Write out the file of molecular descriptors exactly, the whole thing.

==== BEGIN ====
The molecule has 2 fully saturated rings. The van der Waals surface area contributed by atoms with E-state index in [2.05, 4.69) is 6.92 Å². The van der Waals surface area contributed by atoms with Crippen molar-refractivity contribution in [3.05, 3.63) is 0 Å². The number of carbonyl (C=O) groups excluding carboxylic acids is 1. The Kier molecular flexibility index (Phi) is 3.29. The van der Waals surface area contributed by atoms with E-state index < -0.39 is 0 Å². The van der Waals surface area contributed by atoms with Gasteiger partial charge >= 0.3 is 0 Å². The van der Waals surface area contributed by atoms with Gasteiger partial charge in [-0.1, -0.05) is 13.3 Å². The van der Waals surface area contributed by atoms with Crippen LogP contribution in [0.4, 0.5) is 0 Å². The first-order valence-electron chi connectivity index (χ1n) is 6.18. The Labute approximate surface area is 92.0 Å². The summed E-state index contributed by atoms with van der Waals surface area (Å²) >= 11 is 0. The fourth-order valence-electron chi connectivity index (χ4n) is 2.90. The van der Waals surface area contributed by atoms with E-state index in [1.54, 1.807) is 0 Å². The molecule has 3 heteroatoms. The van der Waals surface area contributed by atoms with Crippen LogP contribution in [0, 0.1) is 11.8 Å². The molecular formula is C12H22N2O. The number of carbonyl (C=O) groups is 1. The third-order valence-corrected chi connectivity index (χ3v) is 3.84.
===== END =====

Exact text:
The molecule has 2 fully saturated rings. The van der Waals surface area contributed by atoms with E-state index in [2.05, 4.69) is 6.92 Å². The van der Waals surface area contributed by atoms with Crippen molar-refractivity contribution in [3.05, 3.63) is 0 Å². The number of carbonyl (C=O) groups excluding carboxylic acids is 1. The Kier molecular flexibility index (Phi) is 3.29. The van der Waals surface area contributed by atoms with E-state index < -0.39 is 0 Å². The van der Waals surface area contributed by atoms with Gasteiger partial charge >= 0.3 is 0 Å². The van der Waals surface area contributed by atoms with Gasteiger partial charge in [-0.1, -0.05) is 13.3 Å². The van der Waals surface area contributed by atoms with Crippen LogP contribution in [0.4, 0.5) is 0 Å². The first-order valence-electron chi connectivity index (χ1n) is 6.18. The Labute approximate surface area is 92.0 Å². The summed E-state index contributed by atoms with van der Waals surface area (Å²) >= 11 is 0. The fourth-order valence-electron chi connectivity index (χ4n) is 2.90. The van der Waals surface area contributed by atoms with E-state index in [1.54, 1.807) is 0 Å². The molecule has 3 heteroatoms. The van der Waals surface area contributed by atoms with Crippen LogP contribution in [0, 0.1) is 11.8 Å². The molecular formula is C12H22N2O. The number of carbonyl (C=O) groups is 1. The third-order valence-corrected chi connectivity index (χ3v) is 3.84.